Two weeks ago, Hardware Today focused on the use of water and other liquids in data center power management. Equally important developments are occurring in the uninterruptible power supply (UPS) field, and interesting innovations are taking place to reduce total power output.
The big names in power infrastructure components are Liebert, a business unit of Emerson Network Power of Columbus, Ohio, and American Power Conversion Corp (APC) of West Kingston, R.I. Both have UPS offerings.
Liebert released a higher-capacity version of the 10 kVA Liebert GXT UPS that is configurable as a tower or rack-mount model. It delivers online double-conversion UPS protection for up to 8,000 watts of equipment in 6U of rack space. By the end of the year, multiple units will be able to work together to generate 16,000 Watts of protection for high density racks.
"The golden rule is that lower power equals less heat equals higher reliability." Colette LaForce, vice president of marketing, Rackable Systems
"Network convergence is driving increased power requirements and higher availability levels for IP switches in network closets and equipment rooms," says Kevin McCalla, Liebert marketing director for uninterruptible power systems. "The Liebert GXT provides the power to meet those requirements by combining the high availability of online double conversion technology with the flexibility of Liebert Adaptive Architecture."
APC's main focus for power management, on the other hand, has been to drive UPS efficiencies higher. The idea is to eliminate waste and manage power usage and cost. The company accomplishes this in a number of ways, primarily through the use of modular components. It also offers UPS products.
"Modularity enables higher UPS efficiency through right-sizing, without sacrificing redundancy," says Greg Palmer, a product line manager for APC. "UPSs typically perform at high efficiency only when heavily loaded."
He says that most UPSs are not heavily loaded for a number of reasons. In many cases, light loading is by human design so UPSs can be made redundant and handle the entire load in the event that another UPS fails. Modular UPS designs lower the cost of UPS redundancy. At a level below the UPS architecture, APC is leveraging better components and circuit designs to maximize efficiency at low loads.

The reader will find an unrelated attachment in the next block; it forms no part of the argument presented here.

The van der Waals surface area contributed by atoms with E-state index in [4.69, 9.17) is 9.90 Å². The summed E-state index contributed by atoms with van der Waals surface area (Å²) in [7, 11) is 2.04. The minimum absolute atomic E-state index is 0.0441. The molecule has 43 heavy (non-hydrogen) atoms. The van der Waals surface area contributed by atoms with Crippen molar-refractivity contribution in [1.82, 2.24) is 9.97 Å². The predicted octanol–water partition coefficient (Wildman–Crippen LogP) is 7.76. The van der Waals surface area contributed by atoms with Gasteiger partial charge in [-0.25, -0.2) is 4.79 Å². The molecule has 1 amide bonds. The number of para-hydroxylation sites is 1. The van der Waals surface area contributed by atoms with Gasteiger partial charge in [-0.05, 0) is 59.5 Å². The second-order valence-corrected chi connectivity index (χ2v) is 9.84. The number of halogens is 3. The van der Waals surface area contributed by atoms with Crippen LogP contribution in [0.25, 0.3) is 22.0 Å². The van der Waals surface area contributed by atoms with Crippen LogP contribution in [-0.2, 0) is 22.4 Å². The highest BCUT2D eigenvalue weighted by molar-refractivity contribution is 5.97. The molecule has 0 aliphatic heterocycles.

MGE North America of Costa Mesa, Calif. takes another approach to improving UPS efficiency.
"A trend in UPS is the move from management of individual UPSs to the central management of an installed base of numerous, heterogeneous UPSs from different vendors," says Herve Tardy, vice president of marketing of MGE North America. "New power management features are letting users virtualize their central UPSs, to manage them like a sum of small, detached UPSs for each server."
This makes it possible to combine the resilience of large central power protection with the flexibility of small, distributed UPSs without the hassle of having to maintain the batteries on UPSs disseminated throughout the facility. Tardy gives the example of MGE Enterprise Power Manager v2.0. It scans for all UPS systems from MGE and other suppliers that support the standard UPS MIB. The user is presented with a layout that can be configured according to the type of UPS, location and operating status all for $1,799.
Less Is Less
Not surprisingly, MGE's Tardy predicts that further innovation lies ahead in the power sector, particularly in the blade server arena.
"The power management market is gradually heading in the direction of being able to manage blade servers through their chassis core controller as well as servers with redundant power supplies," he says.
Case in point: Egenera of Marlboro, Mass., has improved the cooling potential of its latest blades through a partnership with Liebert.
"Egenera has introduced a new server architecture that simplifies the data center and eliminates the complexity that is the cause for most of today's power and cooling challenges," says Rick Barnard, director of enterprise computing architecture at Egenera. "This architecture enables virtualization at the data center level and lets a customer dynamically provision resources based on business demands, as well as provide cost-effective high availability and disaster recovery."